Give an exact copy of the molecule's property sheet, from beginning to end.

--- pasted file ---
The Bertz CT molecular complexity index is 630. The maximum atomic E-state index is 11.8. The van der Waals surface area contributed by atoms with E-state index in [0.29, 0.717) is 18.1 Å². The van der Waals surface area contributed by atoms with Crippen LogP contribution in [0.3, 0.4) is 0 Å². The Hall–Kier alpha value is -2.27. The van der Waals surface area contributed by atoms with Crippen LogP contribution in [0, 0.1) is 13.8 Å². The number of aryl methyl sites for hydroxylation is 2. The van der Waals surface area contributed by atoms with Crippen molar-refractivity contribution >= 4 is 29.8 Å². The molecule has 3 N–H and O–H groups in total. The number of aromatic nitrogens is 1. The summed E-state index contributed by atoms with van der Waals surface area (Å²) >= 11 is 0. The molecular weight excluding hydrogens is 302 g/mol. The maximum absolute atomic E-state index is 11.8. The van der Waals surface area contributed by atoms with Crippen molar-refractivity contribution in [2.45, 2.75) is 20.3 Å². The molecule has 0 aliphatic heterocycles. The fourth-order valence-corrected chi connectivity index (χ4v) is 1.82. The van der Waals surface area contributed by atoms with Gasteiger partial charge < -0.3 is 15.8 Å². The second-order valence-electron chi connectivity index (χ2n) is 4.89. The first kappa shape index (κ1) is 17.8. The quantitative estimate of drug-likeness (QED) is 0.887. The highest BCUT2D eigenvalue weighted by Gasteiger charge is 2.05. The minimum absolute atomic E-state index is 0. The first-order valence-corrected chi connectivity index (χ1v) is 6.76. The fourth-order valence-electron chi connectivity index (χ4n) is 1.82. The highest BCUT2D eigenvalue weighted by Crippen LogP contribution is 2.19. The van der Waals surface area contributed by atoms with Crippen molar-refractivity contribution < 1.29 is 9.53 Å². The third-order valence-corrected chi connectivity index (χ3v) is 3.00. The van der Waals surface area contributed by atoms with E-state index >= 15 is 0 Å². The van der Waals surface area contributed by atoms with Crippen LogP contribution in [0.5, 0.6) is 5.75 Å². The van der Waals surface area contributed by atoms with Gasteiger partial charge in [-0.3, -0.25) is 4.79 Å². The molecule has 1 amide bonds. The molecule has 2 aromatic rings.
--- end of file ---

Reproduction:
The Bertz CT molecular complexity index is 630. The maximum atomic E-state index is 11.8. The van der Waals surface area contributed by atoms with E-state index in [0.29, 0.717) is 18.1 Å². The van der Waals surface area contributed by atoms with Crippen LogP contribution in [0.3, 0.4) is 0 Å². The Hall–Kier alpha value is -2.27. The van der Waals surface area contributed by atoms with Crippen LogP contribution in [0, 0.1) is 13.8 Å². The number of aryl methyl sites for hydroxylation is 2. The van der Waals surface area contributed by atoms with Crippen molar-refractivity contribution >= 4 is 29.8 Å². The molecule has 3 N–H and O–H groups in total. The number of aromatic nitrogens is 1. The summed E-state index contributed by atoms with van der Waals surface area (Å²) >= 11 is 0. The molecular weight excluding hydrogens is 302 g/mol. The maximum absolute atomic E-state index is 11.8. The van der Waals surface area contributed by atoms with Crippen molar-refractivity contribution in [2.45, 2.75) is 20.3 Å². The molecule has 0 aliphatic heterocycles. The fourth-order valence-corrected chi connectivity index (χ4v) is 1.82. The van der Waals surface area contributed by atoms with Gasteiger partial charge < -0.3 is 15.8 Å². The second-order valence-electron chi connectivity index (χ2n) is 4.89. The first kappa shape index (κ1) is 17.8. The quantitative estimate of drug-likeness (QED) is 0.887. The highest BCUT2D eigenvalue weighted by Gasteiger charge is 2.05. The minimum absolute atomic E-state index is 0. The first-order valence-corrected chi connectivity index (χ1v) is 6.76. The fourth-order valence-electron chi connectivity index (χ4n) is 1.82. The highest BCUT2D eigenvalue weighted by Crippen LogP contribution is 2.19. The van der Waals surface area contributed by atoms with Crippen molar-refractivity contribution < 1.29 is 9.53 Å². The third-order valence-corrected chi connectivity index (χ3v) is 3.00. The van der Waals surface area contributed by atoms with E-state index >= 15 is 0 Å². The van der Waals surface area contributed by atoms with Crippen LogP contribution in [0.5, 0.6) is 5.75 Å². The van der Waals surface area contributed by atoms with Gasteiger partial charge in [-0.3, -0.25) is 4.79 Å². The molecule has 1 amide bonds. The molecule has 2 aromatic rings.